Dragonflies – while the origin of their name is a mystery, it is an appropriate description of these voracious predators. Both the aquatic nymphs and the flying adults are some of the largest and most aggressive insect hunters in the world.

Dragonfly, (suborder Anisoptera), also called darner, devil’s arrow, or devil’s darning needle, any of a group of roughly 3,000 species of aerial predatory insects most commonly found near freshwater habitats throughout most of the world. Damselflies (suborder Zygoptera) are sometimes also called dragonflies in that both are odonates (order Odonata).

Dragonfly species (Anisoptera) are characterized by long bodies with two narrow pairs of intricately veined, membranous wings that, while generally transparent, may have coloured markings. Unlike damselflies, the front and rear wing pairs are shaped differently. In addition, dragonflies rest with their wings spread horizontally, rather than held vertically against each other (with the exception of one very small family, Epiophlebiidae). Dragonflies have a more powerful build and are generally much stronger fliers than damselflies. The globe skimmer (or wandering glider, Pantala flavescens), a migratory dragonfly, for example, makes an annual multigenerational journey of some 18,000 km (about 11,200 miles); to complete the migration, individual globe skimmers fly more than 6,000 km (3,730 miles)—one of the farthest known migrations of all insect species. Dragonflies also have huge bulging eyes that occupy most of the head, giving some a field of vision approaching 360 degrees.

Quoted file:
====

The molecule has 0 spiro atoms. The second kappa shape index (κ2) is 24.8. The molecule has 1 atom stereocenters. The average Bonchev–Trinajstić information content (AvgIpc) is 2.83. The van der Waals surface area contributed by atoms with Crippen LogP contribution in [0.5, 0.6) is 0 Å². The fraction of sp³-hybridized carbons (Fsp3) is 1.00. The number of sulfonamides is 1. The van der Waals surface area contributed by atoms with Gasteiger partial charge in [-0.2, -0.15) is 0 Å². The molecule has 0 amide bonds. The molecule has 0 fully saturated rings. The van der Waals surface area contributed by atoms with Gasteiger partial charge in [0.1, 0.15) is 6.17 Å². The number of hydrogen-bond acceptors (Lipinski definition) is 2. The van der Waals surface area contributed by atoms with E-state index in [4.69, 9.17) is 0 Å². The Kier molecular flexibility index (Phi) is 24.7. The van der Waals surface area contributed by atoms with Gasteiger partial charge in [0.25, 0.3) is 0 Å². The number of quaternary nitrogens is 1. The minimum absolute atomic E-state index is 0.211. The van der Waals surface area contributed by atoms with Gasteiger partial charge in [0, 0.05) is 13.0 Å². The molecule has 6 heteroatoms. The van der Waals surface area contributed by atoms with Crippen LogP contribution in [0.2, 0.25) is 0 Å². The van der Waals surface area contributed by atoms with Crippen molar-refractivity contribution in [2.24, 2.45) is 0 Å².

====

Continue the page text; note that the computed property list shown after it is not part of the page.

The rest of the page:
The winged adults are diversely coloured in a variety of shades ranging from metallic to pastel. Compared with other insects, they are large, with some having wingspans of up to 16 cm (about 6 inches). Even the smallest species are about 20 mm (0.8 inch) across. As well as being extremely agile fliers, they are also among the fastest insects. Dragonfly wing muscles must be warm to function optimally, and so, if cool, the insect often engages in wing-whirring and basking in the sun to generate heat before taking flight. The dragonfly’s speed and agility contribute to its being one of the most effective aerial predators.

Dragonfly nymphs live in the water and usually hang out on aquatic vegetation waiting for their prey, which is virtually any animal small enough to grab. When prey gets close enough, the nymph unfurls its labium (mouthpart that shoots out past the head) to capture its prey. Larger dragonfly nymphs may even eat minnows or tadpoles.

Adult dragonflies will also eat any insect they can catch. While they usually eat mosquitoes and midges, they’ll also eat butterflies, moths, bees, flies and even other dragonflies. Larger dragonflies will eat their own body weight in insect prey every day.

They are extremely agile and catch their prey midair. Most dragonflies fly an average of 10 miles per hour, but large species can top out at 30 miles per hour. They are able to fly backwards, hover in place, turn in tight spots, and accelerate instantly.

Dragonflies can create a type of basket with their legs to scoop up a bug and put it in their mouth without stopping. Other dragonflies simply open their mouths to catch food as they fly. Yet other dragonflies glean their food, which means they catch the insects that perch above plant stems and leaves. Immature adults will eat caterpillars hanging from trees.

Many cultures have historically revered dragonflies. In Japan, the dragonfly symbolizes focused endeavor and vigilance because of its manner of moving up, down and sideways while continuing to face forward; Samurai warriors fashioned helmets in the shape of dragonflies, which were symbols of invincibility. To some Native American tribes, dragonflies symbolized spring and good harvests.